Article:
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Author Topic: World’s first commercial quantum computer sold to Lockheed Martin  (Read 1200 times)
R2Y
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May 31, 2011, 10:27:01 PM
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The world’s first commercially available quantum computer, which uses principles of quantum mechanics rather than classical mechanics, was sold to aerospace, defense and security company Lockheed Martin.
http://venturebeat.com/2011/05/27/first-quantum-computer-sold/

I wonder how quickly can they break bitcoin encryption... or how fast could they mine  Grin

now seriously....
could this be a risk to bitcoin network?  Look who is the client "Lockheed Martin"

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mewantsbitcoins
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May 31, 2011, 10:29:07 PM
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http://forum.bitcoin.org/index.php?topic=10114.0
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May 31, 2011, 11:34:58 PM
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Also, http://en.wikipedia.org/wiki/Key_size.

If this is even a quantum computer, and it may not be, it is about 1% of the size needed to reduce the strength of SHA256 by half.  So, if it is indeed quantum, and they scale it up by 100, we'll have an urgent need to change to SHA512 in the decade immediately following.

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June 01, 2011, 01:40:02 PM
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The problem is not the sha-256 algorithm used for mining but the ECDSA algorithm used for the public-key scheme.

With a quantum computer I could break your private key and steal your money.

Please see this thread:

http://forum.bitcoin.org/index.php?topic=3008.20
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June 01, 2011, 02:17:22 PM
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The world’s first commercially available quantum computer, which uses principles of quantum mechanics rather than classical mechanics, was sold to aerospace, defense and security company Lockheed Martin.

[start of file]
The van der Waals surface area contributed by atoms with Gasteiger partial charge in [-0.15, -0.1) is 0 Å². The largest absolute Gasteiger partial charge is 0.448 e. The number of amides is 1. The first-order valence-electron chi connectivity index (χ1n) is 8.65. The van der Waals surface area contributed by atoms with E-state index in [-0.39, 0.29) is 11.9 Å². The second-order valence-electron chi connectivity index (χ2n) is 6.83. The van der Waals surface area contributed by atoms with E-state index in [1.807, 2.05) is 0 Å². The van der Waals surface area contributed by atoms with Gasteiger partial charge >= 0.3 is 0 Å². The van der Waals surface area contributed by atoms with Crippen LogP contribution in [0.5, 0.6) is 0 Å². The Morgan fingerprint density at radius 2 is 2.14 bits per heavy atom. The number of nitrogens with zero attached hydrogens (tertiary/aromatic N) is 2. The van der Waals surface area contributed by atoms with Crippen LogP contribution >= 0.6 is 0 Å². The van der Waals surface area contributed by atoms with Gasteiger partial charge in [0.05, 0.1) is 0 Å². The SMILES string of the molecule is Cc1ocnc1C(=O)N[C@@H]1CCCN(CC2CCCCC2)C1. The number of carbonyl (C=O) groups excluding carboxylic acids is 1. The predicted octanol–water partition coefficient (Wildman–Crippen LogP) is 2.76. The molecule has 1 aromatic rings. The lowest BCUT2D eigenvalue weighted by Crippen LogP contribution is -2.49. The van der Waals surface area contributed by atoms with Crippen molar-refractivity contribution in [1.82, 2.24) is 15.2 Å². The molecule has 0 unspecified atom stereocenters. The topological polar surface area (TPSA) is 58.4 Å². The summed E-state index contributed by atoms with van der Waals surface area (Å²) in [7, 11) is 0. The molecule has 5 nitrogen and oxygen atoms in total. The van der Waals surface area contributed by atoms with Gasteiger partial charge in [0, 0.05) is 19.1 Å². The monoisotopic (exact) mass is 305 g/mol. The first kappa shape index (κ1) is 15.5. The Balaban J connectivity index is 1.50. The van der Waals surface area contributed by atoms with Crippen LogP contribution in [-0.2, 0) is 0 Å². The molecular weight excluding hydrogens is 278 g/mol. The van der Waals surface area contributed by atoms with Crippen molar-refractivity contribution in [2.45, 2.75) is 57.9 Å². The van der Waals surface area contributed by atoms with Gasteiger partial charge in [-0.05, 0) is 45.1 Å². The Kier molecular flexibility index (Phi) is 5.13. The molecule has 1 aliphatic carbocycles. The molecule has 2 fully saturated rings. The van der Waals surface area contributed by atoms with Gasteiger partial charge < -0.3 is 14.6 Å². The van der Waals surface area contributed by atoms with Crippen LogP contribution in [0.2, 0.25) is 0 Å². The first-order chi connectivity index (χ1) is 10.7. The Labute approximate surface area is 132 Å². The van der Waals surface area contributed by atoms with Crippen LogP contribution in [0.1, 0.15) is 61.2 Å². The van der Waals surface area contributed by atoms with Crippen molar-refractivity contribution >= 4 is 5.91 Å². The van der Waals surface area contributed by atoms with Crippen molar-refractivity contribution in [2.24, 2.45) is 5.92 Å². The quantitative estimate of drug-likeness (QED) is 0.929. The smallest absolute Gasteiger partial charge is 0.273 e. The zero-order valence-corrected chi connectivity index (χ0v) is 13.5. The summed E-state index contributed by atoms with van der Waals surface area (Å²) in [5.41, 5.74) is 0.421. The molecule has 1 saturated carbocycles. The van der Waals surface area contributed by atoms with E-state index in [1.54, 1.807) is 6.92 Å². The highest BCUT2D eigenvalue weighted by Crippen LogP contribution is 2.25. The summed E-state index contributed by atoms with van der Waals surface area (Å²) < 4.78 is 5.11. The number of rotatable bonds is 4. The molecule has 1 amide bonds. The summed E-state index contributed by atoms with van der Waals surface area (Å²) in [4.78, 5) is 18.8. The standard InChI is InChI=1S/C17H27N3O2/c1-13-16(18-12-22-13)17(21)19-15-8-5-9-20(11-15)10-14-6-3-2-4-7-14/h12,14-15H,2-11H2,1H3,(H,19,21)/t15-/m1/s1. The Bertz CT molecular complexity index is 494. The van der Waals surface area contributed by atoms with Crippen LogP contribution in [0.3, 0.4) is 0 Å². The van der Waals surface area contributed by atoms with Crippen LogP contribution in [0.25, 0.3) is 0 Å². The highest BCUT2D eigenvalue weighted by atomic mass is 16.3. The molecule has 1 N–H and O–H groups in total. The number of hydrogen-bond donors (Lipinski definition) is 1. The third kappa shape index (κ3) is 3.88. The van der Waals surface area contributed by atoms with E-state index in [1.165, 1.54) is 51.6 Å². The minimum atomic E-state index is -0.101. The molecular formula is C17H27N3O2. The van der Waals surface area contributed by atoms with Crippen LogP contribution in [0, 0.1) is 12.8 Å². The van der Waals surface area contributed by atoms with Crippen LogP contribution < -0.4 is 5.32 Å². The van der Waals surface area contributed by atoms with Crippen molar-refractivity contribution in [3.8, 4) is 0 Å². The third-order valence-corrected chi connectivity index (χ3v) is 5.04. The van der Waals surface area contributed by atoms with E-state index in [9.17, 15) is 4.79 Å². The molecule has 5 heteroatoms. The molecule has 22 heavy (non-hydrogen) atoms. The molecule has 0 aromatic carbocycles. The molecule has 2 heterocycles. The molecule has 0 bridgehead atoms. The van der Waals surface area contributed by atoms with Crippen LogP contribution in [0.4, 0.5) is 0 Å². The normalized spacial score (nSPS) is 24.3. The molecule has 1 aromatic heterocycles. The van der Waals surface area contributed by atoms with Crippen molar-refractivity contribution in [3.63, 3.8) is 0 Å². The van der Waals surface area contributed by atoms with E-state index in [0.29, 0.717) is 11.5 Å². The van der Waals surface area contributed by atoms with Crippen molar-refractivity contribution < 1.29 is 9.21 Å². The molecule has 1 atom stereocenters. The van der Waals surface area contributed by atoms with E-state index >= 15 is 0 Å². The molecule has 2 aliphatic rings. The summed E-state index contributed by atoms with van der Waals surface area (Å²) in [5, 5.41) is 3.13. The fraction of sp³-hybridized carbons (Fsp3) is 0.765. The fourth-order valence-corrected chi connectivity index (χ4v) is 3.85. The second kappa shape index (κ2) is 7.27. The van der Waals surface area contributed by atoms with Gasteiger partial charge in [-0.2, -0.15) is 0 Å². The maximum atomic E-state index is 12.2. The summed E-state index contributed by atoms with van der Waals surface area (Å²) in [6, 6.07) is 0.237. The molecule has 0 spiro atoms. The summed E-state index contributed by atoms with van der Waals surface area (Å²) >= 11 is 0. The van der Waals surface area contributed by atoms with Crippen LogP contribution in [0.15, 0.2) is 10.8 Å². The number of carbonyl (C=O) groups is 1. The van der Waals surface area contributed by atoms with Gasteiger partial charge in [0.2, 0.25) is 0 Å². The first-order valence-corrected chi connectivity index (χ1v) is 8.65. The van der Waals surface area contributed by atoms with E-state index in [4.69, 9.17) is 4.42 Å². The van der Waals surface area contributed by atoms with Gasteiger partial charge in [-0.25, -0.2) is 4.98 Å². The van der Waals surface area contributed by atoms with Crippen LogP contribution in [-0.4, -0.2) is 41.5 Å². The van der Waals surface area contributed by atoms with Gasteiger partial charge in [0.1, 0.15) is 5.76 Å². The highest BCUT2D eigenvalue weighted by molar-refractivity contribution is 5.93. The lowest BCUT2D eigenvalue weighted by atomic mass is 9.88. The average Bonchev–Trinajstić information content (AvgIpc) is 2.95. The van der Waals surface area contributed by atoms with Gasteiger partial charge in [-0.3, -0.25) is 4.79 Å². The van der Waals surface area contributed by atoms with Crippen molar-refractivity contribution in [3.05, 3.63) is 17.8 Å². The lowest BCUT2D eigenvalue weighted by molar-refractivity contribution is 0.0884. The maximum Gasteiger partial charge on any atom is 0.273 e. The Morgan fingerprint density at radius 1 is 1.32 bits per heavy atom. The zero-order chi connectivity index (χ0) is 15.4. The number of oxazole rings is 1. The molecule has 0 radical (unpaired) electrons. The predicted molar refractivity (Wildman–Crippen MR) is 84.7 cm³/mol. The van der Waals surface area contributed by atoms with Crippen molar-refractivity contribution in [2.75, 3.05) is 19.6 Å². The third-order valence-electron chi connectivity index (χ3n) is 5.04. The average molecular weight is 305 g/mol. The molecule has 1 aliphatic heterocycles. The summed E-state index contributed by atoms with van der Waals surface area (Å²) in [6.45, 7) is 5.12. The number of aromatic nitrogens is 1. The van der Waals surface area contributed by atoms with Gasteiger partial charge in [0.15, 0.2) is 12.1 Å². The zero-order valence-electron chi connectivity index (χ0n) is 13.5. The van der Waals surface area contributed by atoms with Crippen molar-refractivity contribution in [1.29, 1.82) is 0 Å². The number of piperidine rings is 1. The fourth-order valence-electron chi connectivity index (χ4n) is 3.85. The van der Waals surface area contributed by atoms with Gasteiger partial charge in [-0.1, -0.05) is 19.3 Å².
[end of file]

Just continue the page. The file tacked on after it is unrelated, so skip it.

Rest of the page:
http://venturebeat.com/2011/05/27/first-quantum-computer-sold/

I wonder how quickly can they break bitcoin encryption... or how fast could they mine  Grin

now seriously....
could this be a risk to bitcoin network?  Look who is the client "Lockheed Martin"



Don't get too excited.  The first question is, does it actually work?  Judging from the history of the US Military Industrial Complex, Lockhead probably bought an overpriced crappy computer that doesn't work, and the quantum hashing capabilities are probably no better than a i386.

Or I could be wrong.

"We will not find a solution to political problems in cryptography, but we can win a major battle in the arms race and gain a new territory of freedom for several years.

Governments are good at cutting off the heads of a centrally controlled networks, but pure P2P networks are holding their own."
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May 17, 2013, 07:28:00 AM
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Nasa purchased a 512 qubit D-Wave 2 quantum computer for $15 million.

http://www.bbc.co.uk/news/science-environment-22554494

"D-Wave Systems has been focused on building machines that exploit a technique called quantum annealing - a way of distilling the optimal mathematical solutions from all the possibilities."


Apparently they work and are here to stay. I think inside 15 years this could be a real issue to sha-256 encryption. I have done some research into this and while at this time I dont feel this poises a threat, in the near future with optimizations and advances I think it very well could.


Anyone care to enlighten me further?

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